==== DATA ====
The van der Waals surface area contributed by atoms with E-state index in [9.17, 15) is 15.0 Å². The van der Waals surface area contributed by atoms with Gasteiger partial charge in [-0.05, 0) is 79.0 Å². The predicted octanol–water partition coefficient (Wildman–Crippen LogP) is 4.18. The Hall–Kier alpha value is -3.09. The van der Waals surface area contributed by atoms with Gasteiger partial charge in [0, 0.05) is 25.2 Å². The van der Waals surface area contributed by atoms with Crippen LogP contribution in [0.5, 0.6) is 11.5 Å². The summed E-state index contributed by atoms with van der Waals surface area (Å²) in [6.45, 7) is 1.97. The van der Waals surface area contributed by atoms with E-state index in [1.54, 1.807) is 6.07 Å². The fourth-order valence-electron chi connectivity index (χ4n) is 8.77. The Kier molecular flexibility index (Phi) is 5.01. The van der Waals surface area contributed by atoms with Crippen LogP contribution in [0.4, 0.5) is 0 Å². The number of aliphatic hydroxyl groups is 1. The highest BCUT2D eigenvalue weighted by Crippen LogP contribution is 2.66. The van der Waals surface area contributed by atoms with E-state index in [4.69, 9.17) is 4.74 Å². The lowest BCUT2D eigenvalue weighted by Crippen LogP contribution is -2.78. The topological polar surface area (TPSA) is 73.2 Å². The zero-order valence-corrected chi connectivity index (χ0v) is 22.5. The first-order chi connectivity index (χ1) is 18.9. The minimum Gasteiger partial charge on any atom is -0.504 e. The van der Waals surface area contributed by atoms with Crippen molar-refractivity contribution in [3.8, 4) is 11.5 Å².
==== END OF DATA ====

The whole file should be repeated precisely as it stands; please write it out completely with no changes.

The van der Waals surface area contributed by atoms with E-state index in [9.17, 15) is 15.0 Å². The van der Waals surface area contributed by atoms with Gasteiger partial charge in [-0.05, 0) is 79.0 Å². The predicted octanol–water partition coefficient (Wildman–Crippen LogP) is 4.18. The Hall–Kier alpha value is -3.09. The van der Waals surface area contributed by atoms with Gasteiger partial charge in [0, 0.05) is 25.2 Å². The van der Waals surface area contributed by atoms with Crippen LogP contribution in [0.5, 0.6) is 11.5 Å². The summed E-state index contributed by atoms with van der Waals surface area (Å²) in [6.45, 7) is 1.97. The van der Waals surface area contributed by atoms with E-state index in [1.54, 1.807) is 6.07 Å². The fourth-order valence-electron chi connectivity index (χ4n) is 8.77. The Kier molecular flexibility index (Phi) is 5.01. The van der Waals surface area contributed by atoms with Crippen LogP contribution in [0.4, 0.5) is 0 Å². The number of aliphatic hydroxyl groups is 1. The highest BCUT2D eigenvalue weighted by Crippen LogP contribution is 2.66. The van der Waals surface area contributed by atoms with E-state index in [4.69, 9.17) is 4.74 Å². The lowest BCUT2D eigenvalue weighted by Crippen LogP contribution is -2.78. The topological polar surface area (TPSA) is 73.2 Å². The zero-order valence-corrected chi connectivity index (χ0v) is 22.5. The first-order chi connectivity index (χ1) is 18.9. The minimum Gasteiger partial charge on any atom is -0.504 e. The van der Waals surface area contributed by atoms with Crippen molar-refractivity contribution in [3.8, 4) is 11.5 Å².